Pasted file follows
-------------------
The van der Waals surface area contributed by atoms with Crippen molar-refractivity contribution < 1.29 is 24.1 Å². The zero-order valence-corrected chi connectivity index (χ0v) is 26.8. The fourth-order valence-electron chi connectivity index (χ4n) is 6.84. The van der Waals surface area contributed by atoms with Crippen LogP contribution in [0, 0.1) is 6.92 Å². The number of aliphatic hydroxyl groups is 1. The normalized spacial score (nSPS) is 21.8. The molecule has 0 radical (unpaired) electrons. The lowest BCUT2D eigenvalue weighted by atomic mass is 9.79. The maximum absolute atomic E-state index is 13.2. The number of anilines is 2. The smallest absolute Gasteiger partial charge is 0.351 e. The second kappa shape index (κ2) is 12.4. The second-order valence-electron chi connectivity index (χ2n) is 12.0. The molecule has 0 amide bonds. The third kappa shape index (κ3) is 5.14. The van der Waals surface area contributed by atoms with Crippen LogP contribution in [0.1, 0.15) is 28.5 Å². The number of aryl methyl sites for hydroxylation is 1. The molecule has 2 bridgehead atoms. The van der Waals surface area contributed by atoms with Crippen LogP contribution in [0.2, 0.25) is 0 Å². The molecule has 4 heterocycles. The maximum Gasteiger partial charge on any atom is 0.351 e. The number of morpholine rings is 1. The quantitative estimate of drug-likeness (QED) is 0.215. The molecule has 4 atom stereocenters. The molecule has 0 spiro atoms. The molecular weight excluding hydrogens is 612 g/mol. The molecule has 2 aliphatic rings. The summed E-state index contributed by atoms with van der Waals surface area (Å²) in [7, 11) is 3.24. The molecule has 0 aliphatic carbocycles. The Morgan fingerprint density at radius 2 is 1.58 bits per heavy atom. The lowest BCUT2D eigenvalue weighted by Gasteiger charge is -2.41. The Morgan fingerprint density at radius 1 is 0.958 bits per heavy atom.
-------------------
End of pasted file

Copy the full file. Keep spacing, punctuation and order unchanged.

The van der Waals surface area contributed by atoms with Crippen molar-refractivity contribution < 1.29 is 24.1 Å². The zero-order valence-corrected chi connectivity index (χ0v) is 26.8. The fourth-order valence-electron chi connectivity index (χ4n) is 6.84. The van der Waals surface area contributed by atoms with Crippen LogP contribution in [0, 0.1) is 6.92 Å². The number of aliphatic hydroxyl groups is 1. The normalized spacial score (nSPS) is 21.8. The molecule has 0 radical (unpaired) electrons. The lowest BCUT2D eigenvalue weighted by atomic mass is 9.79. The maximum absolute atomic E-state index is 13.2. The number of anilines is 2. The smallest absolute Gasteiger partial charge is 0.351 e. The second kappa shape index (κ2) is 12.4. The second-order valence-electron chi connectivity index (χ2n) is 12.0. The molecule has 0 amide bonds. The third kappa shape index (κ3) is 5.14. The van der Waals surface area contributed by atoms with Crippen LogP contribution in [0.1, 0.15) is 28.5 Å². The number of aryl methyl sites for hydroxylation is 1. The molecule has 2 bridgehead atoms. The van der Waals surface area contributed by atoms with Crippen LogP contribution in [0.2, 0.25) is 0 Å². The molecule has 4 heterocycles. The maximum Gasteiger partial charge on any atom is 0.351 e. The number of morpholine rings is 1. The quantitative estimate of drug-likeness (QED) is 0.215. The molecule has 4 atom stereocenters. The molecule has 0 spiro atoms. The molecular weight excluding hydrogens is 612 g/mol. The molecule has 2 aliphatic rings. The summed E-state index contributed by atoms with van der Waals surface area (Å²) in [7, 11) is 3.24. The molecule has 0 aliphatic carbocycles. The Morgan fingerprint density at radius 2 is 1.58 bits per heavy atom. The lowest BCUT2D eigenvalue weighted by Gasteiger charge is -2.41. The Morgan fingerprint density at radius 1 is 0.958 bits per heavy atom.